Hey, District Court Judges Can Feel Frisky Too!

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Donnett Hickson,
Legal Staff Writer

This past week, U.S. District Court Judge Richard Posner struck down certification of a class action involving eye drops that were too large for the plaintiffs’ eyes, and, well, pedigreed cats…?

The case involved 33 plaintiffs who claimed that eye drops they purchased for treatment of glaucoma were unnecessarily large for their eyes. They argued that they were being forced to overpay for a treatment that could have been reduced to a much smaller and more economical size.

Judge Posner ruled that the aforementioned claims did not constitute any “actionable injury.” He further elaborated that “one cannot bring a suit in federal court without pleading that one has been injured in some way (physically, financially, whatever) by the defendant. That’s what’s required for standing.” To elucidate his decision, he felt that a metaphor concerning fancy cats was pertinent to his cause.

In his decision, of few but quite frisky words, he wrote:

“Suppose the class members all happened to own pedigreed cats, and the breeders who had sold the cats to the class members had told them that as responsible cat owners they would have to feed the cats kibble during the day, Fancy Feast at night and buy a fountain for each cat because cats prefer to drink out of a fountain (where gravity works for them) rather than out of a bowl (where gravity works against them) and they don’t like to share a fountain with another cat. Then suppose the food got expensive, and the fountains didn’t work. The owners became dissatisfied. Yet would anyone think they could successfully sue the breeders? For what? The breeders had made no misrepresentations. The owners might be disappointed, but they have no case.”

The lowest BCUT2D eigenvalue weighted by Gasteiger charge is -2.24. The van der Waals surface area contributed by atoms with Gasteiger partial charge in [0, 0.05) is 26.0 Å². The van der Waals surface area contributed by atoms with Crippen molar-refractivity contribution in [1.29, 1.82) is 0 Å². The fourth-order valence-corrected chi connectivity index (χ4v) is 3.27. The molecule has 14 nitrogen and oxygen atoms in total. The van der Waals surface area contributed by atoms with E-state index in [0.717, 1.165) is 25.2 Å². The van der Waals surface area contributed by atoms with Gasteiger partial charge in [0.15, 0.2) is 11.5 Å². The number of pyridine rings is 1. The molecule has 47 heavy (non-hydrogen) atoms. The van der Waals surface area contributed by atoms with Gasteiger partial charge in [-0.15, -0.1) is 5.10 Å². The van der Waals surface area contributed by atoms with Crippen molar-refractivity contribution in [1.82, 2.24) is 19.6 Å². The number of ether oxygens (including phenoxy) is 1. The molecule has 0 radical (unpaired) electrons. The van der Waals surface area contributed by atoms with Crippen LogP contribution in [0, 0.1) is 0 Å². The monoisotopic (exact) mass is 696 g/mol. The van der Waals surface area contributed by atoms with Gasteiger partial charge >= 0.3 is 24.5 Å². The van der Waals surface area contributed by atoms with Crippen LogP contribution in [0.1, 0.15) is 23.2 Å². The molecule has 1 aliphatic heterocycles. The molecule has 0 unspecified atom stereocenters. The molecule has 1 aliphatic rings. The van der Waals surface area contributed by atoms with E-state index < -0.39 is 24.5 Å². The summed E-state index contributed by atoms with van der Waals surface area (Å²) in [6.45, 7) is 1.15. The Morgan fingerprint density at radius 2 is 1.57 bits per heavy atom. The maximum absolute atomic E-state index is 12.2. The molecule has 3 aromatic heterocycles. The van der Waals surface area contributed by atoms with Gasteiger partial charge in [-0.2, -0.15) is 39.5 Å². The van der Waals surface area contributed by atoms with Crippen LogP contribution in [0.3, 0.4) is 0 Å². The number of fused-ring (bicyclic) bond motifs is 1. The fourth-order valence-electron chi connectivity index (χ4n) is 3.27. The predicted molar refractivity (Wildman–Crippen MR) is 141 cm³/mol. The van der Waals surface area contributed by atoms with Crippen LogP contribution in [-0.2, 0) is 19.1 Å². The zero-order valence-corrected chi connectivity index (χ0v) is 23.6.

Ultimately, the plaintiffs failed to even allege any collusion or misrepresentation by the defendants, nor did they suggest the eye drops were unsafe. All they had to bring to the table was regret and disappointment. This ruling also reversed a 2016 class certification decision that involved eight additional classes of Illinois and Missouri consumers on the grounds that they, too, lacked standing by failing to assert any degree of harm.

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